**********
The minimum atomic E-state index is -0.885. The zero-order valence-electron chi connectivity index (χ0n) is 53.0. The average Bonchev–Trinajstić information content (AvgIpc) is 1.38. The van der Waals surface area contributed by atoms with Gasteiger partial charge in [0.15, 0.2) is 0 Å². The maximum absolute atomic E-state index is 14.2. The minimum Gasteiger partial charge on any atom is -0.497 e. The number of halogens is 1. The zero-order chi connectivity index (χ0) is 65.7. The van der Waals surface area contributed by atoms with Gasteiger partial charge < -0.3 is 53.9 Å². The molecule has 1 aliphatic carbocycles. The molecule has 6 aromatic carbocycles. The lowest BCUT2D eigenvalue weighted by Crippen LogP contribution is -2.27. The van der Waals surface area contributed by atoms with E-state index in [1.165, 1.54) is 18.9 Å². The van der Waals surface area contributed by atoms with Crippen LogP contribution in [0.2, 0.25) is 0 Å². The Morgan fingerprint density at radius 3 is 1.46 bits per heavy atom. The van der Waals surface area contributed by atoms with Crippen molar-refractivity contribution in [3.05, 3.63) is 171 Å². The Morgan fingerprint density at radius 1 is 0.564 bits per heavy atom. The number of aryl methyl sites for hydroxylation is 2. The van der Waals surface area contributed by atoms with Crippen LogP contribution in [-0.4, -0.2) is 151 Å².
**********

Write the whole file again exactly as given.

The minimum atomic E-state index is -0.885. The zero-order valence-electron chi connectivity index (χ0n) is 53.0. The average Bonchev–Trinajstić information content (AvgIpc) is 1.38. The van der Waals surface area contributed by atoms with Gasteiger partial charge in [0.15, 0.2) is 0 Å². The maximum absolute atomic E-state index is 14.2. The minimum Gasteiger partial charge on any atom is -0.497 e. The number of halogens is 1. The zero-order chi connectivity index (χ0) is 65.7. The van der Waals surface area contributed by atoms with Gasteiger partial charge < -0.3 is 53.9 Å². The molecule has 1 aliphatic carbocycles. The molecule has 6 aromatic carbocycles. The lowest BCUT2D eigenvalue weighted by Crippen LogP contribution is -2.27. The van der Waals surface area contributed by atoms with E-state index in [1.165, 1.54) is 18.9 Å². The van der Waals surface area contributed by atoms with Crippen LogP contribution in [0.2, 0.25) is 0 Å². The Morgan fingerprint density at radius 3 is 1.46 bits per heavy atom. The van der Waals surface area contributed by atoms with Crippen molar-refractivity contribution in [3.05, 3.63) is 171 Å². The Morgan fingerprint density at radius 1 is 0.564 bits per heavy atom. The number of aryl methyl sites for hydroxylation is 2. The van der Waals surface area contributed by atoms with Crippen LogP contribution in [-0.4, -0.2) is 151 Å².